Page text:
EU passes landmark law to restore 20% of land and sea by 2030 despite fierce opposition

In a narrow vote, the EU adopts a crucial nature restoration law, sparking controversy and political turmoil.


The European Union has passed a landmark nature restoration law after a narrow and contentious vote, aiming to restore 20% of the bloc’s land and sea by the end of the decade. This decision concludes months of deadlock amid fierce protests from farmers and significant political tension among member states.

The nature restoration law, a key element of the European Green Deal, sets ambitious targets to reverse environmental decline. It includes provisions to halt the decline of pollinator populations by 2030, restore drained peatlands, and plant at least 3 billion trees. The law’s passage marks a shift from merely protecting and conserving nature to actively restoring it.

The voting process was fraught with uncertainty until the last moments. Environment ministers approved the law with a wafer-thin majority, achieving the necessary qualified majority of 55% of member states representing at least 65% of the EU population. The final tally showed 20 countries in favor of the law, with Finland, Hungary, Italy, the Netherlands, Poland, and Sweden voting against it. Belgium abstained.

Austria’s role was pivotal in tipping the scales. Leonore Gewessler, Austria’s Green climate minister, played a crucial part by supporting the law despite fierce opposition from her coalition partners. Chancellor Karl Nehammer had attempted to block her vote, arguing that she did not have the authority to take this position. This dispute escalated to the highest levels of Austrian politics, with Nehammer’s party announcing it would seek criminal charges against Gewessler for alleged abuse of power.

The law faced significant opposition from farmers and various political factions. The EU’s biggest farming lobby group, Copa and Cogeca, criticized the slim majority that passed the law, calling it a “flawed proposal” that would lead to legal battles at regional, national, and European levels. Opponents cited concerns over the administrative burdens and costs associated with implementing the law.

Political divisions were evident throughout the process. The proposal nearly collapsed in the European Parliament last year and faced further challenges in March when Hungary unexpectedly withdrew its support. Subsequent negotiations, led by Ireland, were crucial in winning over enough member states to secure the law’s passage. The final approval was only achieved after last-minute changes of heart by Slovakia and Austria.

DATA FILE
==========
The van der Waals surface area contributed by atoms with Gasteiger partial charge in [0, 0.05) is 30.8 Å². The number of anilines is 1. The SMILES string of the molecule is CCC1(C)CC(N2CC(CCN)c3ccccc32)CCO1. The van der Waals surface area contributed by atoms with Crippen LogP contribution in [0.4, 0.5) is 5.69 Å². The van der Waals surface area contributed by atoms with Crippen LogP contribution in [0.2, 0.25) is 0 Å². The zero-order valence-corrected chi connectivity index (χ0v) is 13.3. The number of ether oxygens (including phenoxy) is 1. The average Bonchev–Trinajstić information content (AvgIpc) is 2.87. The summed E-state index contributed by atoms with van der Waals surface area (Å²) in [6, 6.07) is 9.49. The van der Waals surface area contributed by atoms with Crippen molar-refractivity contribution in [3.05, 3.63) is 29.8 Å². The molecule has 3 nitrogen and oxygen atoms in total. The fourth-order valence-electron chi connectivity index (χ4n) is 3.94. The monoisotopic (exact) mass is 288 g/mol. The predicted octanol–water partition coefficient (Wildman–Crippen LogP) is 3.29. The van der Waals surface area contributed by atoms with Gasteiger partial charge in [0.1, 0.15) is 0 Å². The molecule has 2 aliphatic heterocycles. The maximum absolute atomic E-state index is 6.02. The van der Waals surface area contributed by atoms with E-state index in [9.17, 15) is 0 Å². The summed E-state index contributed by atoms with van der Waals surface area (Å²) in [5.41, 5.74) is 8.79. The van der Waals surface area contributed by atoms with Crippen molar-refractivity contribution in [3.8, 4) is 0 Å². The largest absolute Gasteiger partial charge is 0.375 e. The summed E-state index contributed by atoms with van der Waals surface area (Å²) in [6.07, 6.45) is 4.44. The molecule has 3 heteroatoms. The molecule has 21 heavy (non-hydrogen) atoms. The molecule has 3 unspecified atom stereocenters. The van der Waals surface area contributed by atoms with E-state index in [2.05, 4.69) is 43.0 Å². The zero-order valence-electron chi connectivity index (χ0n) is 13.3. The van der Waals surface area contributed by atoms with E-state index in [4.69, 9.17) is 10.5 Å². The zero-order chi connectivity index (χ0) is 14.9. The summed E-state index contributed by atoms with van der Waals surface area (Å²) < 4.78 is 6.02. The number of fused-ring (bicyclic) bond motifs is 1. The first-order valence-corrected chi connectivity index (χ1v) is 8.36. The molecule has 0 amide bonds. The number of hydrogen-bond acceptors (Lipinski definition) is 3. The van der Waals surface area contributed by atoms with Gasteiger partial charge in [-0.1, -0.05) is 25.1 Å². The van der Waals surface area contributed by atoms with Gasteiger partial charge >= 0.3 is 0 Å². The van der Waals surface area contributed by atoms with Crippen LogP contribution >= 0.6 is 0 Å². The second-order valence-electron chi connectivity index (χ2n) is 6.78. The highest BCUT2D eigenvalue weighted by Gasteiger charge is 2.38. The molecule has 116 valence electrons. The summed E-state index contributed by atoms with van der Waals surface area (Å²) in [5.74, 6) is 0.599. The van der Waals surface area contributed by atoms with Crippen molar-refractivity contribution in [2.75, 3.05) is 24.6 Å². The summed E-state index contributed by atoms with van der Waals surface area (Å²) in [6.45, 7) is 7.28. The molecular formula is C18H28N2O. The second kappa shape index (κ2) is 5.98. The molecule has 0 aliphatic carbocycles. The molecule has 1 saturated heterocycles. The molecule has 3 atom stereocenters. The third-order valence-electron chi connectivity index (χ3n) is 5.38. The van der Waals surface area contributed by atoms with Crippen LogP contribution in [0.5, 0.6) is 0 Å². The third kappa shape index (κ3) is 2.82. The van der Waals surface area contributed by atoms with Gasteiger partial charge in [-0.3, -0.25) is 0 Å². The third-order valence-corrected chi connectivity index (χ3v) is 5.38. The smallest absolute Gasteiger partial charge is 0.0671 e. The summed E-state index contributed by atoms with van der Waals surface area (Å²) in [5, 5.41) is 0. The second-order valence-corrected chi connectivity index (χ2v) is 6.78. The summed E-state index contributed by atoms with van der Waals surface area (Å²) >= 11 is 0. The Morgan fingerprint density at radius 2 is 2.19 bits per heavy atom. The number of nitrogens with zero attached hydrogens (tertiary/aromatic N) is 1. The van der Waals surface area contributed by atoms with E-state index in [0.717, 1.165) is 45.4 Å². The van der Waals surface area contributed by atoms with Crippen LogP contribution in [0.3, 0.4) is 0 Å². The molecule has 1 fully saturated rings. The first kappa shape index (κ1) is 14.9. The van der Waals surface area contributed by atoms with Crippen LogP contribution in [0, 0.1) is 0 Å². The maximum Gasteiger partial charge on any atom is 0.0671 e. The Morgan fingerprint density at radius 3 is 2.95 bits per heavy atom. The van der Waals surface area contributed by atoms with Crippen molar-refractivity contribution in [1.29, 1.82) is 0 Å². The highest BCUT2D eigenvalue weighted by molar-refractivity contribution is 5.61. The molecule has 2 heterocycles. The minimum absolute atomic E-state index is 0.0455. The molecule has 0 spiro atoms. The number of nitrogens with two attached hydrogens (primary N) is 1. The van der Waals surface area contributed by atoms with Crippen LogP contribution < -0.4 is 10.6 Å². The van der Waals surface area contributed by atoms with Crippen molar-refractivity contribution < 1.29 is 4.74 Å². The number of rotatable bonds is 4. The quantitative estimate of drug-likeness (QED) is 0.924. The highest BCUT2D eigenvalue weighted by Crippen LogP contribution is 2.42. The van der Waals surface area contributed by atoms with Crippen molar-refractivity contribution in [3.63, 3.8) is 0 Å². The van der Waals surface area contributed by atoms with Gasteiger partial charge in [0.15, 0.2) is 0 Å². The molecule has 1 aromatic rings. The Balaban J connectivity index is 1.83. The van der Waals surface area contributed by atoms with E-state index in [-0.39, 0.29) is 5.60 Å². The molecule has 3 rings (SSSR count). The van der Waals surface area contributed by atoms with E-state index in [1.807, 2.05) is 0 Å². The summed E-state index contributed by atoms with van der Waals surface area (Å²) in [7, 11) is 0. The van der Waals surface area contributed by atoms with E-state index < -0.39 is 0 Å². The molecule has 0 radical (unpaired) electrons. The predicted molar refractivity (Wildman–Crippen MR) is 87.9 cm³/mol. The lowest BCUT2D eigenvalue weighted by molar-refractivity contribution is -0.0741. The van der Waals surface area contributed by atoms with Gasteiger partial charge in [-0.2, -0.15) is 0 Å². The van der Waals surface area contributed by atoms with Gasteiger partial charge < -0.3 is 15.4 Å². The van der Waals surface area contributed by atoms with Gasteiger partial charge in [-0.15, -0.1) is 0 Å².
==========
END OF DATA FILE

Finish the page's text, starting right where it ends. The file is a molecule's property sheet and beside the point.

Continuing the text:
The environmental implications of the law are significant. According to the European Environment Agency, 81% of European habitats are in poor condition. The nature restoration law aims to address this alarming decline and fulfill commitments made by the EU at the 2022 biodiversity summit in Montreal.

Economic considerations also played a central role in the debate. Critics argued that the law lacked clear and consistent funding for ecosystem restoration, contributing to the controversy and resistance. Despite these challenges, supporters believe the law is a critical step toward addressing the biodiversity crisis.

Supporters of the law celebrated its passage as a historic win for Europe’s nature. César Luena, a centre-left MEP from Spain who led the European Parliament’s negotiations on the law, emphasized the transition from protecting to actively restoring nature. Magnus Heunicke, Denmark’s environment minister, highlighted the urgency of tackling the global biodiversity crisis and meeting citizens’ expectations for decisive action.

Environmental groups and campaigners also welcomed the law’s passage. Špela Bandelj Ruiz, a Greenpeace biodiversity campaigner, acknowledged the law’s weakening due to political compromises but described the deal as a “ray of hope” for Europe’s nature and future generations. A coalition of environmental groups led by WWF Europe called for swift implementation of the legislation.

Immediate actions are required to ensure the law’s success. Environmental groups are urging member states to implement the legislation without delay. The law includes specific targets for restoring habitats and ecosystems, which will require coordinated efforts across the EU.

Long-term goals include monitoring progress toward the 2030 targets and ensuring compliance. The law’s success will depend on addressing implementation challenges and securing the necessary funding for restoration projects.

The passage of the EU’s nature restoration law represents a significant milestone in environmental policy. Despite fierce opposition and political tension, the law sets ambitious targets to restore 20% of the EU’s land and sea by 2030. As environmental groups celebrate this historic win, the focus now shifts to implementing the legislation and addressing the biodiversity crisis.

“Despite the weakening of the law, this deal offers a ray of hope for Europe’s nature, future generations, and the livelihoods of rural communities,” said Špela Bandelj Ruiz, a Greenpeace biodiversity campaigner.


If you liked this article, please donate $5 to keep NationofChange online through November.